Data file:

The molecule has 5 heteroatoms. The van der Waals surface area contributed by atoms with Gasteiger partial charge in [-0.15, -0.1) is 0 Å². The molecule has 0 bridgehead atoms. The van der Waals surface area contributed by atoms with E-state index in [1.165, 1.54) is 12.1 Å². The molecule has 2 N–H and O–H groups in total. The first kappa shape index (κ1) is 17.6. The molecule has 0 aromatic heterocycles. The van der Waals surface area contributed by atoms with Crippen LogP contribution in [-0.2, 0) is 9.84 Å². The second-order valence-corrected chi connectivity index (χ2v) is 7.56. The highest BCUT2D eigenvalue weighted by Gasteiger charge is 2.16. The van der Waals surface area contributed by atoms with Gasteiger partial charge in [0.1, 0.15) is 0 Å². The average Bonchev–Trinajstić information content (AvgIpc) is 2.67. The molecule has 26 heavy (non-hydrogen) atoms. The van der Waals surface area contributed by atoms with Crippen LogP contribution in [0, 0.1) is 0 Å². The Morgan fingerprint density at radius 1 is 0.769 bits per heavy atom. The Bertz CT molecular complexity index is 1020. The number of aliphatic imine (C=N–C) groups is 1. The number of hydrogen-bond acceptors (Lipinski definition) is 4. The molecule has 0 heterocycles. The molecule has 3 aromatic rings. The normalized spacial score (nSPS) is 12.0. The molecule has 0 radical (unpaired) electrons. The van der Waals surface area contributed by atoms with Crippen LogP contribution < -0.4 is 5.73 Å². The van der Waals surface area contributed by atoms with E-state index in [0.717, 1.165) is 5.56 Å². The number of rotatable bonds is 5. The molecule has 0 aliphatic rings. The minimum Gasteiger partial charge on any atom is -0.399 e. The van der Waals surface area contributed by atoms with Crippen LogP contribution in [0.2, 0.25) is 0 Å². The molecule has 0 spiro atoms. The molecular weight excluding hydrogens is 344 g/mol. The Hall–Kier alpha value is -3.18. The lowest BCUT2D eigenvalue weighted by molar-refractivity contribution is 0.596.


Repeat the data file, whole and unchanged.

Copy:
The molecule has 5 heteroatoms. The van der Waals surface area contributed by atoms with Gasteiger partial charge in [-0.15, -0.1) is 0 Å². The molecule has 0 bridgehead atoms. The van der Waals surface area contributed by atoms with E-state index in [1.165, 1.54) is 12.1 Å². The molecule has 2 N–H and O–H groups in total. The first kappa shape index (κ1) is 17.6. The molecule has 0 aromatic heterocycles. The van der Waals surface area contributed by atoms with Crippen LogP contribution in [-0.2, 0) is 9.84 Å². The second-order valence-corrected chi connectivity index (χ2v) is 7.56. The highest BCUT2D eigenvalue weighted by Gasteiger charge is 2.16. The van der Waals surface area contributed by atoms with Gasteiger partial charge in [0.1, 0.15) is 0 Å². The average Bonchev–Trinajstić information content (AvgIpc) is 2.67. The molecule has 26 heavy (non-hydrogen) atoms. The van der Waals surface area contributed by atoms with Crippen LogP contribution in [0, 0.1) is 0 Å². The Morgan fingerprint density at radius 1 is 0.769 bits per heavy atom. The Bertz CT molecular complexity index is 1020. The number of aliphatic imine (C=N–C) groups is 1. The number of hydrogen-bond acceptors (Lipinski definition) is 4. The molecule has 0 heterocycles. The molecule has 3 aromatic rings. The normalized spacial score (nSPS) is 12.0. The molecule has 0 radical (unpaired) electrons. The van der Waals surface area contributed by atoms with Crippen LogP contribution < -0.4 is 5.73 Å². The van der Waals surface area contributed by atoms with E-state index in [0.717, 1.165) is 5.56 Å². The number of rotatable bonds is 5. The molecule has 0 aliphatic rings. The minimum Gasteiger partial charge on any atom is -0.399 e. The van der Waals surface area contributed by atoms with Crippen LogP contribution in [0.2, 0.25) is 0 Å². The molecule has 0 spiro atoms. The molecular weight excluding hydrogens is 344 g/mol. The Hall–Kier alpha value is -3.18. The lowest BCUT2D eigenvalue weighted by molar-refractivity contribution is 0.596.